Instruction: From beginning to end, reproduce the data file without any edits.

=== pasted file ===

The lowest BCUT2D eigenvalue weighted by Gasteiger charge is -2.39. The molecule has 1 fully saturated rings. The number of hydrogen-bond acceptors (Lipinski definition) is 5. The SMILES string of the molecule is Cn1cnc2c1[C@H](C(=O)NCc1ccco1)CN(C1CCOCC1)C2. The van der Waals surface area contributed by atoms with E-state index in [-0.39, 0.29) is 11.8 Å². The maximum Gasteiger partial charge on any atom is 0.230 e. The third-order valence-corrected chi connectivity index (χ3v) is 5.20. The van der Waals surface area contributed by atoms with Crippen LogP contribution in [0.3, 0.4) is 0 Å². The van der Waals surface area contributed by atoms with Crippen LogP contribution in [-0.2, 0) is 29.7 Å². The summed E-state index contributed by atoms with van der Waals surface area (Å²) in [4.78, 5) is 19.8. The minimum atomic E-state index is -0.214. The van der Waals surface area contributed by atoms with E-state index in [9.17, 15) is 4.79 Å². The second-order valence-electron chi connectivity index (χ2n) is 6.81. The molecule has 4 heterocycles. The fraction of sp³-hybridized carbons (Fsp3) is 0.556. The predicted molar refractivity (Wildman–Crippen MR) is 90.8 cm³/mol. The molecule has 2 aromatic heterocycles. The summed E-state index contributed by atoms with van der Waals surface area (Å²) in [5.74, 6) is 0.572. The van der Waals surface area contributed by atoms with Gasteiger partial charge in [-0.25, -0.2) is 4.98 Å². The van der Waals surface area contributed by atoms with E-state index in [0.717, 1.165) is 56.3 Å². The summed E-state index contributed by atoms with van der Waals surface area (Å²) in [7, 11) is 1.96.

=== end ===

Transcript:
The lowest BCUT2D eigenvalue weighted by Gasteiger charge is -2.39. The molecule has 1 fully saturated rings. The number of hydrogen-bond acceptors (Lipinski definition) is 5. The SMILES string of the molecule is Cn1cnc2c1[C@H](C(=O)NCc1ccco1)CN(C1CCOCC1)C2. The van der Waals surface area contributed by atoms with E-state index in [-0.39, 0.29) is 11.8 Å². The maximum Gasteiger partial charge on any atom is 0.230 e. The third-order valence-corrected chi connectivity index (χ3v) is 5.20. The van der Waals surface area contributed by atoms with Crippen LogP contribution in [0.3, 0.4) is 0 Å². The van der Waals surface area contributed by atoms with Crippen LogP contribution in [-0.2, 0) is 29.7 Å². The summed E-state index contributed by atoms with van der Waals surface area (Å²) in [4.78, 5) is 19.8. The minimum atomic E-state index is -0.214. The van der Waals surface area contributed by atoms with E-state index in [9.17, 15) is 4.79 Å². The second-order valence-electron chi connectivity index (χ2n) is 6.81. The molecule has 4 heterocycles. The fraction of sp³-hybridized carbons (Fsp3) is 0.556. The predicted molar refractivity (Wildman–Crippen MR) is 90.8 cm³/mol. The molecule has 2 aromatic heterocycles. The summed E-state index contributed by atoms with van der Waals surface area (Å²) in [5.74, 6) is 0.572. The van der Waals surface area contributed by atoms with Gasteiger partial charge in [-0.25, -0.2) is 4.98 Å². The van der Waals surface area contributed by atoms with E-state index in [0.717, 1.165) is 56.3 Å². The summed E-state index contributed by atoms with van der Waals surface area (Å²) in [7, 11) is 1.96.